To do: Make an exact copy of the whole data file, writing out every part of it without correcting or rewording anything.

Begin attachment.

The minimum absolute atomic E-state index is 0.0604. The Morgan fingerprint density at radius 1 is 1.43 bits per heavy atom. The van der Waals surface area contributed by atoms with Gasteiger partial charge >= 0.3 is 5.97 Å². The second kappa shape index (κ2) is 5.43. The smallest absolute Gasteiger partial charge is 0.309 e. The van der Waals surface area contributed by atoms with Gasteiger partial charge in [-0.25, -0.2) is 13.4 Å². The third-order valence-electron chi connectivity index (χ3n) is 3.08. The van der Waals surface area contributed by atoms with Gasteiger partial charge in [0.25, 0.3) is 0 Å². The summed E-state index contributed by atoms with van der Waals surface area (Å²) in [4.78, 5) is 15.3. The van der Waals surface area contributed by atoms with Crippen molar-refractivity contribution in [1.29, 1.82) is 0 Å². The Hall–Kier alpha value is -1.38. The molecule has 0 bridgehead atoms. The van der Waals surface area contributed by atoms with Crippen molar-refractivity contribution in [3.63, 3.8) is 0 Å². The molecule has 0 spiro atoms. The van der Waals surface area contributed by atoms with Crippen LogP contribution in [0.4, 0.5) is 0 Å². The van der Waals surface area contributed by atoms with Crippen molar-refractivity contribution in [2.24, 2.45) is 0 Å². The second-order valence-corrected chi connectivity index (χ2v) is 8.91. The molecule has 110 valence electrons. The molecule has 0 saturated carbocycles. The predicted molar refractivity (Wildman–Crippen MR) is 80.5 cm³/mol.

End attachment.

The minimum absolute atomic E-state index is 0.0604. The Morgan fingerprint density at radius 1 is 1.43 bits per heavy atom. The van der Waals surface area contributed by atoms with Gasteiger partial charge >= 0.3 is 5.97 Å². The second kappa shape index (κ2) is 5.43. The smallest absolute Gasteiger partial charge is 0.309 e. The van der Waals surface area contributed by atoms with Gasteiger partial charge in [-0.25, -0.2) is 13.4 Å². The third-order valence-electron chi connectivity index (χ3n) is 3.08. The van der Waals surface area contributed by atoms with Gasteiger partial charge in [0.25, 0.3) is 0 Å². The summed E-state index contributed by atoms with van der Waals surface area (Å²) in [4.78, 5) is 15.3. The van der Waals surface area contributed by atoms with Crippen molar-refractivity contribution in [1.29, 1.82) is 0 Å². The Hall–Kier alpha value is -1.38. The molecule has 0 bridgehead atoms. The van der Waals surface area contributed by atoms with Crippen molar-refractivity contribution in [3.63, 3.8) is 0 Å². The molecule has 0 spiro atoms. The van der Waals surface area contributed by atoms with Crippen LogP contribution in [0.4, 0.5) is 0 Å². The van der Waals surface area contributed by atoms with Crippen molar-refractivity contribution in [2.24, 2.45) is 0 Å². The second-order valence-corrected chi connectivity index (χ2v) is 8.91. The molecule has 110 valence electrons. The molecule has 0 saturated carbocycles. The predicted molar refractivity (Wildman–Crippen MR) is 80.5 cm³/mol.